River fishing is a foreign language to many of Iowa’s inland fishermen. Fishing current is a bit different than fishing lakes and ponds. If you have unsuccessfully fished Iowa’s river systems, or have yet give rivers a try, here is little tip that might help you refine for search for fish.
Fish the eddy! An eddy is created when down river current runs into something and begins to move up current. Log jams, wing dams, or current entering the river from a tributary or inlet can create an eddy. Often times eddies look like wirlpools. On bigger rivers, eddies can be much larger. They can be much more subtle.
Notice that some times foam or debris will settle in the middle of an eddy while passing current continues its coarse. This is what makes an eddy so appealing to a fish.
Eddies create a dead spot where fish can hang out and wait for passing food to collect. Fish position differently on eddies at different times, no different that they position on a lay down or root ball on a lake. Look at an eddy as a good ambush position.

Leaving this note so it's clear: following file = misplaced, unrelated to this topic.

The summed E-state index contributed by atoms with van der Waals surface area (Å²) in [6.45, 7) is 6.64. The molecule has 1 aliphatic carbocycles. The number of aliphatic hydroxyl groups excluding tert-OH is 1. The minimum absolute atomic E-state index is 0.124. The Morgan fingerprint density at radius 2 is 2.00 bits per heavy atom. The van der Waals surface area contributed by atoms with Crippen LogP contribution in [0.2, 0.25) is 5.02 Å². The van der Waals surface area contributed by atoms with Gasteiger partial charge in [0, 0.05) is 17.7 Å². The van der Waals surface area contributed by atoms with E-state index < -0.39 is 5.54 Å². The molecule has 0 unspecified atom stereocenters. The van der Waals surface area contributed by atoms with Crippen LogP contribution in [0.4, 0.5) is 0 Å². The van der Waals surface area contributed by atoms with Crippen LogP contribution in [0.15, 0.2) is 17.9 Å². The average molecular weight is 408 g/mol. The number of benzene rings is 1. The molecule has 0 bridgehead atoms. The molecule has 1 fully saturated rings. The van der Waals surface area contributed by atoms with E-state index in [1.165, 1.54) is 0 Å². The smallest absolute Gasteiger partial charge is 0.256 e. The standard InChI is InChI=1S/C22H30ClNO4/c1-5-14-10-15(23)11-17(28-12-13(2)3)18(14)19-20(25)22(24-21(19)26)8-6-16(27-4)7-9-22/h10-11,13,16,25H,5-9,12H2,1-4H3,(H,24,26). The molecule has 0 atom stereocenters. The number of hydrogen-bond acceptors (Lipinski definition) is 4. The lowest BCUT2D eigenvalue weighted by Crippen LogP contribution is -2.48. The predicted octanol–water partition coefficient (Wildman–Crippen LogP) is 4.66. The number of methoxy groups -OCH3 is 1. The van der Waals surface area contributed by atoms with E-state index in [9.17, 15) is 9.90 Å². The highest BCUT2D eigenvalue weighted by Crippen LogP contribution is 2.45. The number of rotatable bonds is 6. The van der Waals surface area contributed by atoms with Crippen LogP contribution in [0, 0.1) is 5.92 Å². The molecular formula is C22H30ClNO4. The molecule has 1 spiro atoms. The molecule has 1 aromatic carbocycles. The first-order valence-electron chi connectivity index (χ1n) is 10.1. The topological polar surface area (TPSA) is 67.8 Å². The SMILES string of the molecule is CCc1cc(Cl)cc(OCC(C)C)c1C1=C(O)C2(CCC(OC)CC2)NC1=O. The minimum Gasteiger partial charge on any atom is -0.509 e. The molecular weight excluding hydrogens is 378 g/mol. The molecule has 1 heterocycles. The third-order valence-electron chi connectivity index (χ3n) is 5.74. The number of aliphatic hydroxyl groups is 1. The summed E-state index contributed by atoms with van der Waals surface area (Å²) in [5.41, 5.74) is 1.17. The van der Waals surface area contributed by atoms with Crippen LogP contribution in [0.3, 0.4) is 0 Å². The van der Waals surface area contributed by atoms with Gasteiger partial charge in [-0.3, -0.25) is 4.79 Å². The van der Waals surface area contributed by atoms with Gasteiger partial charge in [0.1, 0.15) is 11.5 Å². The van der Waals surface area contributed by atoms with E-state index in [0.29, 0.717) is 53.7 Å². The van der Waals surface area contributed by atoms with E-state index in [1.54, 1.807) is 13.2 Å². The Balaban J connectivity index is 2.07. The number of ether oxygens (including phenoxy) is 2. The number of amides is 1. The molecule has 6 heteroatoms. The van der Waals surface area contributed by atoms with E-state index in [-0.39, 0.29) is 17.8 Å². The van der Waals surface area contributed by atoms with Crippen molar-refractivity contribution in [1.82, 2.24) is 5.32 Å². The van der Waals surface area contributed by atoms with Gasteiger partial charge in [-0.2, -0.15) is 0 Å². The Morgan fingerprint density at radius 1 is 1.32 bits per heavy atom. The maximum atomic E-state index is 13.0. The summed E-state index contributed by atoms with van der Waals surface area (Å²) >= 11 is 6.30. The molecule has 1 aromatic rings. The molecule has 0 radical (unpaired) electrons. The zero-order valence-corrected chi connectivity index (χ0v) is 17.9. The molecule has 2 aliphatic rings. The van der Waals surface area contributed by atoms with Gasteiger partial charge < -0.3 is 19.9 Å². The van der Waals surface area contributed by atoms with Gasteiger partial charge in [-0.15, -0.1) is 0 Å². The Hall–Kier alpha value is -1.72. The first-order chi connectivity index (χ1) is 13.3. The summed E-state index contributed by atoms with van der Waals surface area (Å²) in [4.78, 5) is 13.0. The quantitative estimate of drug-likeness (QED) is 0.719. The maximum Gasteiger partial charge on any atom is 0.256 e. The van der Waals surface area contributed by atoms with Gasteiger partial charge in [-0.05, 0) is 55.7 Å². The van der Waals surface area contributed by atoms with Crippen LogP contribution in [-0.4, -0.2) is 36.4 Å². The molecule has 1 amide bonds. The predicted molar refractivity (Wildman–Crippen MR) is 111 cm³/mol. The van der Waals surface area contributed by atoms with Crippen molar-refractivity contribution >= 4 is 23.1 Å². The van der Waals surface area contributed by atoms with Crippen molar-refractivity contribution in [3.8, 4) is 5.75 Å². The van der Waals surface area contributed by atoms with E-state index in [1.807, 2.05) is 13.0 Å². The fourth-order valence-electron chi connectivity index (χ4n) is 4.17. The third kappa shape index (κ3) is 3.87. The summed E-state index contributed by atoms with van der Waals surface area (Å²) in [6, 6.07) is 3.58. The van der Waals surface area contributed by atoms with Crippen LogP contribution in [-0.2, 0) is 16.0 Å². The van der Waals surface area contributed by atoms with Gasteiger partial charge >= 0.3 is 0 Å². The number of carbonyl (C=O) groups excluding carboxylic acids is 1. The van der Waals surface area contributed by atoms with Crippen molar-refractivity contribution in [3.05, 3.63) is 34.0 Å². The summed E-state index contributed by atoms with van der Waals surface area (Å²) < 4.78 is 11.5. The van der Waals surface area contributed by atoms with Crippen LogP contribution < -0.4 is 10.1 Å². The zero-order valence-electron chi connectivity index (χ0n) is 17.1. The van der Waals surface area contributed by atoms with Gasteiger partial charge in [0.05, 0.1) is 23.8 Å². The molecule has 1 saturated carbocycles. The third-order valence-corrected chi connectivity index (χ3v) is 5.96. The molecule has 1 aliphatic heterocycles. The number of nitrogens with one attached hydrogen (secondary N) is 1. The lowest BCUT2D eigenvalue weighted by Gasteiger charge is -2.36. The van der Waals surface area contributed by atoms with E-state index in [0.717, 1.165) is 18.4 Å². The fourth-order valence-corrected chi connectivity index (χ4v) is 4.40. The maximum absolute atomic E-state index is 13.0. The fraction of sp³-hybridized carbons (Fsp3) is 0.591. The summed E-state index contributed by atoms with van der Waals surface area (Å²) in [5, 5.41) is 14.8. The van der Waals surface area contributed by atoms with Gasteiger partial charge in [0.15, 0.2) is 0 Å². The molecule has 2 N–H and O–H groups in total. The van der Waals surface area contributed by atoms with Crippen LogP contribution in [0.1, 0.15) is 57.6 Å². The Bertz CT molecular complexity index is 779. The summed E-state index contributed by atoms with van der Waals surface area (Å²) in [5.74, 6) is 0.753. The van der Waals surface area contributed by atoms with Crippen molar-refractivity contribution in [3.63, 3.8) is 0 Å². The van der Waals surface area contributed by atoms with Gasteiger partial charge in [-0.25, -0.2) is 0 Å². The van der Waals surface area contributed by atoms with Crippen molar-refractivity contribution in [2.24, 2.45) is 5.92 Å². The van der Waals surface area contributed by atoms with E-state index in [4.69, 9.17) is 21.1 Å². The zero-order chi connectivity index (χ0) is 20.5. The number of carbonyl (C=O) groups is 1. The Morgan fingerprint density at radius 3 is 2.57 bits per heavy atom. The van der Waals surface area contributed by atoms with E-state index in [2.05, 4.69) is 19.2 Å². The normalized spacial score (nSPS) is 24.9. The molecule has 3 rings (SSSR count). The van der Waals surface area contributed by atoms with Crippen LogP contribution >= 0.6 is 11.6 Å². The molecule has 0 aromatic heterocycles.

To effectively fish an eddy, get down stream. Cast your bait of choice up river and guide it down river with the current. Sometimes you will want to hit the edges of the back current. Other times you will want to go right through the middle. Make multiple casts to the different positions. Be thorough!
Fishing eddies can produce catfish, bass, and walleye, just to name a few. Predatory fish as well has scavenger fish both frequent river eddies.
Fishing river systems can be very intimidating for lake fisher people. It is a different game. The next time you decide to venture out on a river, make an effort to fish eddies. It just might be the difference in your success